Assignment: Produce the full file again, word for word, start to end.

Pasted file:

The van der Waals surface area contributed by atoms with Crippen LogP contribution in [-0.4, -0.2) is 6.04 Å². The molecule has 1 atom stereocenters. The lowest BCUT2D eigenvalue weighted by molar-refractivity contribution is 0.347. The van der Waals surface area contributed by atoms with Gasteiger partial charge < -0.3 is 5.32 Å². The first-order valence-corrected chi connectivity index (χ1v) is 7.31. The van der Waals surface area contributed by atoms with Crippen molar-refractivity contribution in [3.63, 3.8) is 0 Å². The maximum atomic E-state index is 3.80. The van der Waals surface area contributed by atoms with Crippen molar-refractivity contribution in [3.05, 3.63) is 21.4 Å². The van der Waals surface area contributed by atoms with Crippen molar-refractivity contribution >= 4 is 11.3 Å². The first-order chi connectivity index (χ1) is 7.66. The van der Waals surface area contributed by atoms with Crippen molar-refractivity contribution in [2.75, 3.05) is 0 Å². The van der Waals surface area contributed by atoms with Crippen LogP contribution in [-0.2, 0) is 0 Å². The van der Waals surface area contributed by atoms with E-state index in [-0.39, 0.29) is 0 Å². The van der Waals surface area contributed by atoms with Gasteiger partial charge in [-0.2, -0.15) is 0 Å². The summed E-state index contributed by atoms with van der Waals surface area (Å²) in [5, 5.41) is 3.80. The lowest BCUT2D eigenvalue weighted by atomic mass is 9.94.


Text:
The van der Waals surface area contributed by atoms with Crippen LogP contribution in [-0.4, -0.2) is 6.04 Å². The molecule has 1 atom stereocenters. The lowest BCUT2D eigenvalue weighted by molar-refractivity contribution is 0.347. The van der Waals surface area contributed by atoms with Gasteiger partial charge < -0.3 is 5.32 Å². The first-order valence-corrected chi connectivity index (χ1v) is 7.31. The van der Waals surface area contributed by atoms with Crippen molar-refractivity contribution in [3.63, 3.8) is 0 Å². The maximum atomic E-state index is 3.80. The van der Waals surface area contributed by atoms with Crippen molar-refractivity contribution in [3.05, 3.63) is 21.4 Å². The van der Waals surface area contributed by atoms with Crippen molar-refractivity contribution >= 4 is 11.3 Å². The first-order chi connectivity index (χ1) is 7.66. The van der Waals surface area contributed by atoms with Crippen molar-refractivity contribution in [2.75, 3.05) is 0 Å². The van der Waals surface area contributed by atoms with Crippen LogP contribution in [-0.2, 0) is 0 Å². The van der Waals surface area contributed by atoms with E-state index in [-0.39, 0.29) is 0 Å². The van der Waals surface area contributed by atoms with Gasteiger partial charge in [-0.2, -0.15) is 0 Å². The summed E-state index contributed by atoms with van der Waals surface area (Å²) in [5, 5.41) is 3.80. The lowest BCUT2D eigenvalue weighted by atomic mass is 9.94.